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This tutorial will take you through building a realtime flight tracking system with deepstreamHub. We'll be building both a backend provider process that updates the records with the location of flights, and a web based front end that allows us to visualise these. If you'd like to dive straight into the code you can take a look at the GitHub repository.

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Realtime updates via provider

To provide these updates, we'll be polling an endpoint for the location of flights. Since the flights aren't necessarily updated every second, we'll be naively interpolating the data points to create a smoother experience for the end user.

The first thing we'll do is create our backend process that provides the realtime updates to our clients. The only dependencies we'll have for this provider will be the deepstream Javascript client and needle, a nice wrapper for making HTTP requests.

We can get a reference to our client as follows, and then get our deepstream List of flights, this is the list of flights that clients will be referring to.

const client = deepstream('<Your app URL>')
client.login({}, () => {
  flightList = client.record.getList('flights')
})

Once we've logged in, we need to start polling our endpoint for flight data, we've put this into a function called fetchFlightData.

const fetchFlightData = () => {
  needle.get(
  'https://data-live.flightradar24.com/zones/fcgi/feed.js?bounds=52.74,52.19,12.91,13.74',
  (err, resp) => {
    for (const key in resp.body) {
      // some keys contain metadata about the request, we're only concerned about
      // ones that contain an Array of flight data
      if (!(resp.body[key] instanceof Array)) continue
      const [flightId, lat, lng] = resp.body[key]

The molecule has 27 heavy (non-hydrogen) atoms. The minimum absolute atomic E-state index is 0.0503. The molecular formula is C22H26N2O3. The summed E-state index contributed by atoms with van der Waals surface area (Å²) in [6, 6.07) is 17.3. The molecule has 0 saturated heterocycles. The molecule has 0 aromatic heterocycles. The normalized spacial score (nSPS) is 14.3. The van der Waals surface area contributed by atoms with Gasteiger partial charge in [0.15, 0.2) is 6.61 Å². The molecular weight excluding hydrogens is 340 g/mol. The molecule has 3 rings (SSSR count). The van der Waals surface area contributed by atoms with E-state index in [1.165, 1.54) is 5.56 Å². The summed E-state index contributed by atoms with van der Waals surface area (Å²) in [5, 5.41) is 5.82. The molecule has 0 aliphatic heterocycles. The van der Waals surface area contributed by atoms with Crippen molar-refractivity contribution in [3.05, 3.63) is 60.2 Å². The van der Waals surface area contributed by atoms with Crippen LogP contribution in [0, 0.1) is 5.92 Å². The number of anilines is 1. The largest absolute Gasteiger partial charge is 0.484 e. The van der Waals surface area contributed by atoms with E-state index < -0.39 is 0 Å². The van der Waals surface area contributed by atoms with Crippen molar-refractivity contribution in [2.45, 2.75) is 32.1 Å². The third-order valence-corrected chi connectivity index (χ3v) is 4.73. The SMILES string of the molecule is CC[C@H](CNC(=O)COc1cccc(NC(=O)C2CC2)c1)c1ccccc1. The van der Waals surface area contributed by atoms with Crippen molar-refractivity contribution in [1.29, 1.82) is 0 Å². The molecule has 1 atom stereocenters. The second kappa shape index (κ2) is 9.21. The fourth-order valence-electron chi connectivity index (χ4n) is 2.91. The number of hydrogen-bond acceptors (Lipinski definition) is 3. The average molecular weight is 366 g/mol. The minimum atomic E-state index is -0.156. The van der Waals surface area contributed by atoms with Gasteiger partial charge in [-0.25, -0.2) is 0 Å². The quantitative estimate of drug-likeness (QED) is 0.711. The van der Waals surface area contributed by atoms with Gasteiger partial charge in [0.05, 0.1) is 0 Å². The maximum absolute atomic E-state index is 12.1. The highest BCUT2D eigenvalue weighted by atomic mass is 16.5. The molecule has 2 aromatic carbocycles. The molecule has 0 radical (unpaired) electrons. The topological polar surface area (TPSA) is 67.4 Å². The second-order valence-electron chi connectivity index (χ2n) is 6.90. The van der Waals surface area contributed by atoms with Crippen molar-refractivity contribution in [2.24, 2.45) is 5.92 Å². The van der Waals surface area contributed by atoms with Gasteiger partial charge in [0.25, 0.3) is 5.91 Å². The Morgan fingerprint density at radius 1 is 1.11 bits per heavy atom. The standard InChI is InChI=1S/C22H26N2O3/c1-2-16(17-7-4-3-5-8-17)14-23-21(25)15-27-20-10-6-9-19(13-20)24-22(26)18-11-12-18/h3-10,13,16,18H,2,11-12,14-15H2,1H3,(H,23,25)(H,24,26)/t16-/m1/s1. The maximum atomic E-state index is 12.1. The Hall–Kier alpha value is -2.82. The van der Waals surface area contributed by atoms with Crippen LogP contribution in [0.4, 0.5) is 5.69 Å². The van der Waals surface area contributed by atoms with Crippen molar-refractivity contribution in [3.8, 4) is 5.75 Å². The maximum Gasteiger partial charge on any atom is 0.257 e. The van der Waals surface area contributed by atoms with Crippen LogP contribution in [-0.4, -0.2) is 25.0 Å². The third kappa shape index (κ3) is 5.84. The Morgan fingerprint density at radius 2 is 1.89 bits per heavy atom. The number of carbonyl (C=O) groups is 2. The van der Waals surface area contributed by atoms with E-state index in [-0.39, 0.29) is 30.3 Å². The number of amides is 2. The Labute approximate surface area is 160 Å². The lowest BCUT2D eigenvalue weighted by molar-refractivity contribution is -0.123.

}
  })
}

From here it gets a bit tricky, since not all flights are updated every second, or even every five seconds, we need to have a buffer where we store interpolated data points. We have a function called addToBuffer that does this, and it's a bit dense, so let's break it down.

const flights = new Map()

const addToBuffer = (flightId, lat, lng) => {
  const flightName = `flights/${flightId}`
  let flight = flights.get(flightName)
  if (!flight) {
    flight = {}
    flight.record = client.record.getRecord(flightName)
    // check if "flights" contains "flights/1234"
    // if not, add it
    if (flightList.getEntries().indexOf(flightName) === -1) {
      flightList.addEntry(flightName)
    }
    flight.buffer = [{ lat, lng }]
    flight.lastLocation = { lat, lng }
    flights.set(flightName, flight)
  }

This part is quite straight forward, because we have a list called flights, all our Record names will be prefixed by flights/. We have a Map that is going to store various bits of data about the flight, such as the last location and buffer.

  if (flight.lastLocation.lat == lat && flight.lastLocation.lng == lng ) {
    return

Here we're saying that if the location of the flight retrieved from our HTTP request is the same as it was before, don't do anything.

  } else {
    for (let i = 0; i < 50; i++) {